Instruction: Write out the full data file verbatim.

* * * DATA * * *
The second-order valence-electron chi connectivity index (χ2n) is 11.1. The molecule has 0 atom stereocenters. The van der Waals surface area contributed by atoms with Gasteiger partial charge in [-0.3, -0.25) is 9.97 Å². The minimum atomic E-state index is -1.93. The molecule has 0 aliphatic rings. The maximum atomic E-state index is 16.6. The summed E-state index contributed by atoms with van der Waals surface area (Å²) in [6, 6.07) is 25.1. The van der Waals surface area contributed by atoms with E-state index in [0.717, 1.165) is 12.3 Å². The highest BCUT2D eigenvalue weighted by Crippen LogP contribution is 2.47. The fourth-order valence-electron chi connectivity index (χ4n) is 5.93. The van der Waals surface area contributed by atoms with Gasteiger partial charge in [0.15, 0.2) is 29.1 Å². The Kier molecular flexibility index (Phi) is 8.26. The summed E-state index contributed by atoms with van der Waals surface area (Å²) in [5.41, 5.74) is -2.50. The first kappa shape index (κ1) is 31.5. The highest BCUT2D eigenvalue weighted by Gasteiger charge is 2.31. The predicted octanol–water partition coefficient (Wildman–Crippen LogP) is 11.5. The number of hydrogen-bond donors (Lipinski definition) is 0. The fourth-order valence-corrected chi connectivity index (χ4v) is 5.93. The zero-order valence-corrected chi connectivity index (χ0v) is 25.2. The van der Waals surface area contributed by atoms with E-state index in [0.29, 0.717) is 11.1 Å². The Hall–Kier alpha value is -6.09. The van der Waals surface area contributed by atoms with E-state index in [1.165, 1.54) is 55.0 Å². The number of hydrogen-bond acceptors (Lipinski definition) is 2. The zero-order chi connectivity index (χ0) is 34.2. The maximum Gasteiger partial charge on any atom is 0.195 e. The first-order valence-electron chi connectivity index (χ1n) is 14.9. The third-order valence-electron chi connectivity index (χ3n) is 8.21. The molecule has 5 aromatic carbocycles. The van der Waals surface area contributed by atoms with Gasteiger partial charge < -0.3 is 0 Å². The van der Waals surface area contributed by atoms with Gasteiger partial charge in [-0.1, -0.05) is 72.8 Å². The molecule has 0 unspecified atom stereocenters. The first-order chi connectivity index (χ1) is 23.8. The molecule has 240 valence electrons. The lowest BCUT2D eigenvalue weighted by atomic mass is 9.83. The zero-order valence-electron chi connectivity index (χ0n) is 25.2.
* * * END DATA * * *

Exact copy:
The second-order valence-electron chi connectivity index (χ2n) is 11.1. The molecule has 0 atom stereocenters. The van der Waals surface area contributed by atoms with Gasteiger partial charge in [-0.3, -0.25) is 9.97 Å². The minimum atomic E-state index is -1.93. The molecule has 0 aliphatic rings. The maximum atomic E-state index is 16.6. The summed E-state index contributed by atoms with van der Waals surface area (Å²) in [6, 6.07) is 25.1. The van der Waals surface area contributed by atoms with E-state index in [0.717, 1.165) is 12.3 Å². The highest BCUT2D eigenvalue weighted by Crippen LogP contribution is 2.47. The fourth-order valence-electron chi connectivity index (χ4n) is 5.93. The van der Waals surface area contributed by atoms with Gasteiger partial charge in [0.15, 0.2) is 29.1 Å². The Kier molecular flexibility index (Phi) is 8.26. The summed E-state index contributed by atoms with van der Waals surface area (Å²) in [5.41, 5.74) is -2.50. The first kappa shape index (κ1) is 31.5. The highest BCUT2D eigenvalue weighted by Gasteiger charge is 2.31. The predicted octanol–water partition coefficient (Wildman–Crippen LogP) is 11.5. The number of hydrogen-bond donors (Lipinski definition) is 0. The fourth-order valence-corrected chi connectivity index (χ4v) is 5.93. The zero-order valence-corrected chi connectivity index (χ0v) is 25.2. The van der Waals surface area contributed by atoms with E-state index in [0.29, 0.717) is 11.1 Å². The Hall–Kier alpha value is -6.09. The van der Waals surface area contributed by atoms with E-state index in [1.165, 1.54) is 55.0 Å². The number of hydrogen-bond acceptors (Lipinski definition) is 2. The zero-order chi connectivity index (χ0) is 34.2. The maximum Gasteiger partial charge on any atom is 0.195 e. The first-order valence-electron chi connectivity index (χ1n) is 14.9. The third-order valence-electron chi connectivity index (χ3n) is 8.21. The molecule has 5 aromatic carbocycles. The van der Waals surface area contributed by atoms with Gasteiger partial charge < -0.3 is 0 Å². The van der Waals surface area contributed by atoms with Gasteiger partial charge in [-0.1, -0.05) is 72.8 Å². The molecule has 0 unspecified atom stereocenters. The first-order chi connectivity index (χ1) is 23.8. The molecule has 240 valence electrons. The lowest BCUT2D eigenvalue weighted by atomic mass is 9.83. The zero-order valence-electron chi connectivity index (χ0n) is 25.2.